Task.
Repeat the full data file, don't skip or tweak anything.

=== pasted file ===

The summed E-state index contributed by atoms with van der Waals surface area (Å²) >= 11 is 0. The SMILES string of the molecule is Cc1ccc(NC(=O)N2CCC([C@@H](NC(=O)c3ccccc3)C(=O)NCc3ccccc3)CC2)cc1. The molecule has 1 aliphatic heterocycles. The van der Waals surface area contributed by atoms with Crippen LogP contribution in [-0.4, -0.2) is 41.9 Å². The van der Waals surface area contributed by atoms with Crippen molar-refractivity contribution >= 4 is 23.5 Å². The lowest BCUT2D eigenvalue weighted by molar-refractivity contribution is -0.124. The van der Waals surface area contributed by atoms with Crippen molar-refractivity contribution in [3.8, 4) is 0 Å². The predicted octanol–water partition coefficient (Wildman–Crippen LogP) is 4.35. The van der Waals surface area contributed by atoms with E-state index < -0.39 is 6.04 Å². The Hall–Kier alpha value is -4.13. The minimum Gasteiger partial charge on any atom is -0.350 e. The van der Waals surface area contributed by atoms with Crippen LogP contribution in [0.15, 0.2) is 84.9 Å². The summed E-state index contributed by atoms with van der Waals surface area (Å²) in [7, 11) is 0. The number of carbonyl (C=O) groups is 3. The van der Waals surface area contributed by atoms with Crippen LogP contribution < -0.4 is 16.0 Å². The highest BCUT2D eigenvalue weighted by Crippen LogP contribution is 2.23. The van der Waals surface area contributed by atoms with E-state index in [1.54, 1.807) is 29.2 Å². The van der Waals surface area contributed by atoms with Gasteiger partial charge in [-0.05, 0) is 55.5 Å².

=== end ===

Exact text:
The summed E-state index contributed by atoms with van der Waals surface area (Å²) >= 11 is 0. The SMILES string of the molecule is Cc1ccc(NC(=O)N2CCC([C@@H](NC(=O)c3ccccc3)C(=O)NCc3ccccc3)CC2)cc1. The molecule has 1 aliphatic heterocycles. The van der Waals surface area contributed by atoms with Crippen LogP contribution in [-0.4, -0.2) is 41.9 Å². The van der Waals surface area contributed by atoms with Crippen molar-refractivity contribution >= 4 is 23.5 Å². The lowest BCUT2D eigenvalue weighted by molar-refractivity contribution is -0.124. The van der Waals surface area contributed by atoms with Crippen molar-refractivity contribution in [3.8, 4) is 0 Å². The predicted octanol–water partition coefficient (Wildman–Crippen LogP) is 4.35. The van der Waals surface area contributed by atoms with E-state index < -0.39 is 6.04 Å². The Hall–Kier alpha value is -4.13. The minimum Gasteiger partial charge on any atom is -0.350 e. The van der Waals surface area contributed by atoms with Crippen LogP contribution in [0.15, 0.2) is 84.9 Å². The summed E-state index contributed by atoms with van der Waals surface area (Å²) in [7, 11) is 0. The number of carbonyl (C=O) groups is 3. The van der Waals surface area contributed by atoms with Crippen LogP contribution < -0.4 is 16.0 Å². The highest BCUT2D eigenvalue weighted by Crippen LogP contribution is 2.23. The van der Waals surface area contributed by atoms with E-state index in [1.54, 1.807) is 29.2 Å². The van der Waals surface area contributed by atoms with Gasteiger partial charge in [-0.05, 0) is 55.5 Å².